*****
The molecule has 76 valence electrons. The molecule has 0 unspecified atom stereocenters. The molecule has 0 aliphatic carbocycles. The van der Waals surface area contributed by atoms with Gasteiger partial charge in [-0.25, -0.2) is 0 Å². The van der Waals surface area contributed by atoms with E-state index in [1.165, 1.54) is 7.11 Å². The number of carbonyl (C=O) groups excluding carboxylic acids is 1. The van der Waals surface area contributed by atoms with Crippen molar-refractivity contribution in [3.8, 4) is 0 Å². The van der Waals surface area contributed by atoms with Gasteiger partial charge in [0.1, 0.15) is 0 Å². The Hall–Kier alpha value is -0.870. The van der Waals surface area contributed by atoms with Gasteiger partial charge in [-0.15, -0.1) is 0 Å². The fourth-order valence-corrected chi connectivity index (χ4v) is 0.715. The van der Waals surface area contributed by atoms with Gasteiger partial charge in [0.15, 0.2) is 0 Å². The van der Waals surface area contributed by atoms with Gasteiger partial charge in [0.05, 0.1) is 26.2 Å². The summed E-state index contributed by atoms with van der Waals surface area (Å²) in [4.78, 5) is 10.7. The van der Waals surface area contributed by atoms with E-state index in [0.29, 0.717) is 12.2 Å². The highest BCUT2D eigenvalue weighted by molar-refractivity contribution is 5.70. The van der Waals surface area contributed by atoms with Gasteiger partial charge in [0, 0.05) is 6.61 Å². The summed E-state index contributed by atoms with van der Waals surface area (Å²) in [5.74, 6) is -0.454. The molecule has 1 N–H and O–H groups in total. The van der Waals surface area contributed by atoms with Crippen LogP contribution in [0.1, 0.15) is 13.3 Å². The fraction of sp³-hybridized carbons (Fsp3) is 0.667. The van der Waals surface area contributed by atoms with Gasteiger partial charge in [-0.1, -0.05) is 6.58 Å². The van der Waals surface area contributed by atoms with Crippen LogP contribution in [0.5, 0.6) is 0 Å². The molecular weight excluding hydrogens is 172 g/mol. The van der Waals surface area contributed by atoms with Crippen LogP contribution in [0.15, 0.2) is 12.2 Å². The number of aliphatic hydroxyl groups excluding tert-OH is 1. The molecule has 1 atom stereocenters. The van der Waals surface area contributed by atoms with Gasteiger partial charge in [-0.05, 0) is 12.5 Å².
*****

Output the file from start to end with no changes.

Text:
The molecule has 76 valence electrons. The molecule has 0 unspecified atom stereocenters. The molecule has 0 aliphatic carbocycles. The van der Waals surface area contributed by atoms with Gasteiger partial charge in [-0.25, -0.2) is 0 Å². The van der Waals surface area contributed by atoms with E-state index in [1.165, 1.54) is 7.11 Å². The number of carbonyl (C=O) groups excluding carboxylic acids is 1. The van der Waals surface area contributed by atoms with Crippen molar-refractivity contribution in [3.8, 4) is 0 Å². The van der Waals surface area contributed by atoms with Gasteiger partial charge in [0.1, 0.15) is 0 Å². The Hall–Kier alpha value is -0.870. The van der Waals surface area contributed by atoms with Gasteiger partial charge in [-0.15, -0.1) is 0 Å². The fourth-order valence-corrected chi connectivity index (χ4v) is 0.715. The van der Waals surface area contributed by atoms with Gasteiger partial charge in [0.15, 0.2) is 0 Å². The van der Waals surface area contributed by atoms with Gasteiger partial charge in [0.05, 0.1) is 26.2 Å². The summed E-state index contributed by atoms with van der Waals surface area (Å²) in [4.78, 5) is 10.7. The van der Waals surface area contributed by atoms with E-state index in [0.29, 0.717) is 12.2 Å². The highest BCUT2D eigenvalue weighted by molar-refractivity contribution is 5.70. The van der Waals surface area contributed by atoms with Gasteiger partial charge in [0, 0.05) is 6.61 Å². The summed E-state index contributed by atoms with van der Waals surface area (Å²) in [5.74, 6) is -0.454. The molecule has 1 N–H and O–H groups in total. The van der Waals surface area contributed by atoms with Crippen LogP contribution in [0.1, 0.15) is 13.3 Å². The fraction of sp³-hybridized carbons (Fsp3) is 0.667. The van der Waals surface area contributed by atoms with Gasteiger partial charge in [-0.1, -0.05) is 6.58 Å². The van der Waals surface area contributed by atoms with Crippen LogP contribution in [0.5, 0.6) is 0 Å². The molecular weight excluding hydrogens is 172 g/mol. The van der Waals surface area contributed by atoms with Crippen LogP contribution in [0.15, 0.2) is 12.2 Å². The number of aliphatic hydroxyl groups excluding tert-OH is 1. The molecule has 1 atom stereocenters. The van der Waals surface area contributed by atoms with Gasteiger partial charge in [-0.05, 0) is 12.5 Å².